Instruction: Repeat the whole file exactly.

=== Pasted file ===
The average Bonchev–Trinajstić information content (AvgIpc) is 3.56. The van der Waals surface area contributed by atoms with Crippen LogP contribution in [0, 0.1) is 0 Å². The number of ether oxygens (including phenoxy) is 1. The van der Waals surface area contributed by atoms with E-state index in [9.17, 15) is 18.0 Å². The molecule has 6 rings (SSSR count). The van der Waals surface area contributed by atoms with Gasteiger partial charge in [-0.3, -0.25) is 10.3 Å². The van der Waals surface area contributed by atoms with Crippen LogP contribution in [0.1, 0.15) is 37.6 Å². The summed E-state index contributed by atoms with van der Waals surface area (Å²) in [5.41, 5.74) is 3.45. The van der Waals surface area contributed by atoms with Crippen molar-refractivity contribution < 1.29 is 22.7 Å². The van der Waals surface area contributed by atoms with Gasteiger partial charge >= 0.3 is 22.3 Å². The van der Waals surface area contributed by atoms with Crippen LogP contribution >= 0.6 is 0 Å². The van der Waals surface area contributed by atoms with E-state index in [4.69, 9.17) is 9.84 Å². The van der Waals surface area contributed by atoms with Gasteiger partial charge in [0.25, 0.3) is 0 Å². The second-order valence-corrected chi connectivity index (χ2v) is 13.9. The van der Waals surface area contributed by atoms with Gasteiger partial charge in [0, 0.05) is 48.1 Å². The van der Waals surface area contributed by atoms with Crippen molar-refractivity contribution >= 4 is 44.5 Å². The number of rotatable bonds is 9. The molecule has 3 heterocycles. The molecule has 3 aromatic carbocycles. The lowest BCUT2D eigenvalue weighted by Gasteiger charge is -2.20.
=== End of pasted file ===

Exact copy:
The average Bonchev–Trinajstić information content (AvgIpc) is 3.56. The van der Waals surface area contributed by atoms with Crippen LogP contribution in [0, 0.1) is 0 Å². The number of ether oxygens (including phenoxy) is 1. The van der Waals surface area contributed by atoms with E-state index in [9.17, 15) is 18.0 Å². The molecule has 6 rings (SSSR count). The van der Waals surface area contributed by atoms with Gasteiger partial charge in [-0.3, -0.25) is 10.3 Å². The van der Waals surface area contributed by atoms with Crippen LogP contribution in [0.1, 0.15) is 37.6 Å². The summed E-state index contributed by atoms with van der Waals surface area (Å²) in [5.41, 5.74) is 3.45. The van der Waals surface area contributed by atoms with Crippen molar-refractivity contribution < 1.29 is 22.7 Å². The van der Waals surface area contributed by atoms with Gasteiger partial charge >= 0.3 is 22.3 Å². The van der Waals surface area contributed by atoms with Crippen LogP contribution >= 0.6 is 0 Å². The van der Waals surface area contributed by atoms with E-state index in [4.69, 9.17) is 9.84 Å². The van der Waals surface area contributed by atoms with Gasteiger partial charge in [0.25, 0.3) is 0 Å². The second-order valence-corrected chi connectivity index (χ2v) is 13.9. The van der Waals surface area contributed by atoms with Gasteiger partial charge in [0, 0.05) is 48.1 Å². The van der Waals surface area contributed by atoms with Crippen molar-refractivity contribution >= 4 is 44.5 Å². The number of rotatable bonds is 9. The molecule has 3 heterocycles. The molecule has 3 aromatic carbocycles. The lowest BCUT2D eigenvalue weighted by Gasteiger charge is -2.20.